powerpc       r3    r4    r5    r6    r7    r8    r9
       s390          r2    r3    r4    r5    r6    r7    -
       s390x         r2    r3    r4    r5    r6    r7    -
       superh        r4    r5    r6    r7    r0    r1    r2
       sparc/32      o0    o1    o2    o3    o4    o5    -
       sparc/64      o0    o1    o2    o3    o4    o5    -
       tile          R00   R01   R02   R03   R04   R05   -
       x86-64        rdi   rsi   rdx   r10   r8    r9    -
       x32           rdi   rsi   rdx   r10   r8    r9    -
       xtensa        a6    a3    a4    a5    a8    a9    -

       Notes:

           [1] The mips/o32 system call convention passes arguments 5  through
               8 on the user stack.

       Note  that these tables don't cover the entire calling convention--some
       architectures may indiscriminately clobber other registers  not  listed
       here.

EXAMPLE
       #define _GNU_SOURCE
       #include <unistd.h>
       #include <sys/syscall.h>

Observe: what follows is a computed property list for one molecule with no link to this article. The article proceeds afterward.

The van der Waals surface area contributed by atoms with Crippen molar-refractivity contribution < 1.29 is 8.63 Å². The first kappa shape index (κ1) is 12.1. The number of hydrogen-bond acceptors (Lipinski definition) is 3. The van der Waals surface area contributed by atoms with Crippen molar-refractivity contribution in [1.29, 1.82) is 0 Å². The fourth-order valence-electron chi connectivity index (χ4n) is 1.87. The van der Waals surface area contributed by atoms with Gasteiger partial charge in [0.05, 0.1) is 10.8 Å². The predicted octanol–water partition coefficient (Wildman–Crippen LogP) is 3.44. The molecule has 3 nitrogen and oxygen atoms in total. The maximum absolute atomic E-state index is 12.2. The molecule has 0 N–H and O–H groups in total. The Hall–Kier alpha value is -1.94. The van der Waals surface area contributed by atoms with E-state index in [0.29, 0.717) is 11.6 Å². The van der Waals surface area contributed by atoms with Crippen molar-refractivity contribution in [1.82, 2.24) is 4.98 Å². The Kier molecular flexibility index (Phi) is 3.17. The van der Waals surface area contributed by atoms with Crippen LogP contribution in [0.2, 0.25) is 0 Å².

#include <sys/types.h>
       #include <signal.h>

       int
       main(int argc, char *argv[])
       {
           pid_t tid;

           tid = syscall(SYS_gettid);
           syscall(SYS_tgkill, getpid(), tid, SIGHUP);
       }

SEE ALSO
       _syscall(2), intro(2), syscalls(2), errno(3), vdso(7)

COLOPHON
       This  page  is  part of release 4.15 of the Linux man-pages project.  A
       description of the project, information about reporting bugs,  and  the
       latest     version     of     this    page,    can    be    found    at
       https://www.kernel.org/doc/man-pages/.

Linux                             2017-09-15                        SYSCALL(2)